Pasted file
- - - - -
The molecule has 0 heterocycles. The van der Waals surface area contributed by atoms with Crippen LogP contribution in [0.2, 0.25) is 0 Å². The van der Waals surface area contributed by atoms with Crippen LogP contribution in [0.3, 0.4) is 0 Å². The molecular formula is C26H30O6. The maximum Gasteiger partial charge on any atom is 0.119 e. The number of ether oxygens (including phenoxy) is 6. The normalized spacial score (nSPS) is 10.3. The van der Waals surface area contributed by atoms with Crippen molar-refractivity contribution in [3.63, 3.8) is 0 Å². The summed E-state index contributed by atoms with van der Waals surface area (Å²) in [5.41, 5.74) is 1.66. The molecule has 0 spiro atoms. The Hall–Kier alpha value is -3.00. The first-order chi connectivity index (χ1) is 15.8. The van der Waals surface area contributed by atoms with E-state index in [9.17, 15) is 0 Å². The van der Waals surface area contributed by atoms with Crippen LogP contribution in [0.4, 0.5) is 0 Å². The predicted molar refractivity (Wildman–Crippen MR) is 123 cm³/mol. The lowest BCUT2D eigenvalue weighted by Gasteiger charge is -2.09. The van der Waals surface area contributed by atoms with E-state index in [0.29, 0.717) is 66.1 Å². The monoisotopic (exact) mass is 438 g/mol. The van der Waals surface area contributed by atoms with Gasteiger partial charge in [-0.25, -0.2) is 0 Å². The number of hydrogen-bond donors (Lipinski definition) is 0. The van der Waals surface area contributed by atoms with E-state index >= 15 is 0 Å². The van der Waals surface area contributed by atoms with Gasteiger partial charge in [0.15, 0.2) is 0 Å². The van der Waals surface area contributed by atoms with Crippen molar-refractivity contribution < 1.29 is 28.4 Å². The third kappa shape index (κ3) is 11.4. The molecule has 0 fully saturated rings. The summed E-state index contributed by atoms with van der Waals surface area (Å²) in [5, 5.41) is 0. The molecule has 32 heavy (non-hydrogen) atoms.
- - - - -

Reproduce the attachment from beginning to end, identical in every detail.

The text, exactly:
The molecule has 0 heterocycles. The van der Waals surface area contributed by atoms with Crippen LogP contribution in [0.2, 0.25) is 0 Å². The van der Waals surface area contributed by atoms with Crippen LogP contribution in [0.3, 0.4) is 0 Å². The molecular formula is C26H30O6. The maximum Gasteiger partial charge on any atom is 0.119 e. The number of ether oxygens (including phenoxy) is 6. The normalized spacial score (nSPS) is 10.3. The van der Waals surface area contributed by atoms with Crippen molar-refractivity contribution in [3.63, 3.8) is 0 Å². The summed E-state index contributed by atoms with van der Waals surface area (Å²) in [5.41, 5.74) is 1.66. The molecule has 0 spiro atoms. The Hall–Kier alpha value is -3.00. The first-order chi connectivity index (χ1) is 15.8. The van der Waals surface area contributed by atoms with E-state index in [9.17, 15) is 0 Å². The van der Waals surface area contributed by atoms with Crippen LogP contribution in [0.4, 0.5) is 0 Å². The predicted molar refractivity (Wildman–Crippen MR) is 123 cm³/mol. The lowest BCUT2D eigenvalue weighted by Gasteiger charge is -2.09. The van der Waals surface area contributed by atoms with E-state index in [0.29, 0.717) is 66.1 Å². The monoisotopic (exact) mass is 438 g/mol. The van der Waals surface area contributed by atoms with Gasteiger partial charge in [-0.25, -0.2) is 0 Å². The number of hydrogen-bond donors (Lipinski definition) is 0. The van der Waals surface area contributed by atoms with E-state index >= 15 is 0 Å². The van der Waals surface area contributed by atoms with Gasteiger partial charge in [0.15, 0.2) is 0 Å². The van der Waals surface area contributed by atoms with Crippen molar-refractivity contribution < 1.29 is 28.4 Å². The third kappa shape index (κ3) is 11.4. The molecule has 0 fully saturated rings. The summed E-state index contributed by atoms with van der Waals surface area (Å²) in [5, 5.41) is 0. The molecule has 32 heavy (non-hydrogen) atoms.